A Holier Holiday Season

The Holiness of Hiraeth (Longing for Home)

Where is the season of Advent going? This morning I woke up feeling the holiday pressure to get Christmas done, and then I remembered to breathe, slow down and be in the moment of this holy season. And so, I began to putz around my old 18th-century house and was struck by the memories that came flooding back when I looked at my dollhouse. There’s a Welsh word — hiraeth — which means a longing for home. I think this longing grows stronger in the month of December. Yet as we long, we take comfort in our memories. What memories of “home” do you hold in your heart? Enjoy this midweek time together at Old Stone Well Farm! Blessings!

Old Stone Well Farm

The Holiness of a Candlelit Breakfast

We continue our quest to have a holier holiday season. Today at the farm, join me for a candlelit breakfast, some thoughts about the joys of simplicity and the blessing of “my daily egg.”
These midweek gatherings are my gift to you and your loved ones — a gift that reminds us all to slow down and savor the God moments all around.

Blessings!

Midweek at the Farm

The Holiness of the First Snow

A midweek time to breathe and recenter so that you can truly have a holier holiday season this year. I would love for more people to enter into Christ’s birth with peace, not stress; with hope, not discouragement; and with the beauty of realizing joy is not bought…we really do have all we need already around us. Enjoy!

Pastor Donna

Old Stone Well Farm

An Angel Named Oscar

Celtic Advent has met up with traditional Advent, and I am so excited to invite you to the farm as we light the first candle on the Advent wreath. This will be a time to share a cup of coffee and hear a little about Celtic spirituality and the monks beliefs in angelic encounters. I will also share with you an Advent Celtic circle prayer. And I can’t wait to tell you the story of a very unlikely angel named, Oscar. So make yourself comfortable, enjoy some old and new holiday songs, and watch the snow fall here in Vermont as we make our way to Christmas together. As always, I appreciate your feedback and support. Share with friends and family. Like on YouTube, and consider subscribing to the YouTube channel. I only need a few more subscribers to get a personalized YouTube channel. Blessings! Donna

Old Stone Well Farm

Stir Up Sunday

On this our second Sunday in our Celtic Advent celebration, we get out the old bowls at the farm to whip up some holiday goodies. This day is known in Anglican circles as “Stir Up Sunday,” which gets its name from the collect in the Book of Common Prayer that asks God to “stir up” God’s faithful children. It was a day for families to “stir up” their Christmas puddings and fruitcake, allowing enough weeks for all the wonderful holiday flavors to mingle together.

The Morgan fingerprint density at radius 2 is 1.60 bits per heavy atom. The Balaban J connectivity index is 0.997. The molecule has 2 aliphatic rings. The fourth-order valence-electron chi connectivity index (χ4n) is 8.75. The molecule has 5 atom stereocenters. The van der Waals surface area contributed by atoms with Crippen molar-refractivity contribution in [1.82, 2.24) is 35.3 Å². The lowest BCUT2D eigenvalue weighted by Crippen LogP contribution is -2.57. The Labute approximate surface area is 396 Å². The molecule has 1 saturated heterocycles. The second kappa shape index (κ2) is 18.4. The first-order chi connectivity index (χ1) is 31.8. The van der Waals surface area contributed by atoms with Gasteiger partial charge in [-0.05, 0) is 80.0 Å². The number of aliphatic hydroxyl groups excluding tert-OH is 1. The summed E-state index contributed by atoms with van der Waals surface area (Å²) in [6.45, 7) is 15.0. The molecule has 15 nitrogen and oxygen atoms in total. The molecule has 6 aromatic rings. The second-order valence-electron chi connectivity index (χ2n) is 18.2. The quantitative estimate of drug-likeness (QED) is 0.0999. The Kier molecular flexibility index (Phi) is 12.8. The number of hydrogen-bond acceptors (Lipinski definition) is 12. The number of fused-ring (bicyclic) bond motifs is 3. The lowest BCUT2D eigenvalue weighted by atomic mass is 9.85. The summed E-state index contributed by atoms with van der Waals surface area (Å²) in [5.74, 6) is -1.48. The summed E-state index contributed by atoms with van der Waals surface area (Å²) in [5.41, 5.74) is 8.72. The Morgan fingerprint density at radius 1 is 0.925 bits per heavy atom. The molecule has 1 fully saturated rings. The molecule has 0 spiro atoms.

I wonder, though, what does it take for our faith to be stirred up? What would it look like to live with such a faith? And, as we head toward the Thanksgiving holiday, who has been that special person in your life who has “stirred up” your faith? Think about that person and pause to give God thanks for them in your life.

So, let’s get ready to stir things up!

Blessings to you and your family,

Pastor Donna

Click on video to begin playing.

Old Stone Well Farm

A Celtic Advent Begins

Observing a Celtic Advent has become a tradition here at Old Stone Well Farm. Beginning on Nov. 15, Celtic Advent is often referred to as a “Winter Lent,” as there are 40 days which leads to the celebration of Christ’s birth.

The Celts used this time to embrace each ordinary day as holy and to ponder Christ’s arrival in the world, in our hearts and his promise to return again. So join me as we begin our Celtic Advent.

Share this new tradition with others and, if you would, please like the YouTube page and consider subscribing. I would love to start 2022 with a channel for Old Stone Well Farm.

Blessings! Donna

Candle Making Day

Today is a special day at Old Stone Well Farm. Not only is it candle making day, as I make my beeswax candles for the upcoming Advent season, which begins here on Nov. 15 as I love observing Celtic Advent, but it is my ordination anniversary.

Fourteen years ago on Nov. 11 I was ordained as a minister of Word and Sacrament in the Presbyterian Church. As I make my candles, I reflect on the light of Christ that I have been called to in this world.

Watch the video because there is also a special gift I would love to share with you.

Blessings! Donna

A Light Shines in the Darkness

My husband and I had just finished a seasonal tradition we have tried to honor in our marriage of enjoying a quiet Sunday dinner with only the candles around the Advent wreath lit. The dinner was one I looked forward to, especially after a busy morning in the church with the excitement and energy growing as Christmas drew nearer.

On the night’s menu was locally raised lamb from a friend’s farm, roasted to perfection, and green beans from my summer garden that I had successfully blanched and frozen. They tasted as fresh as the day I picked them. I was quite pleased with myself.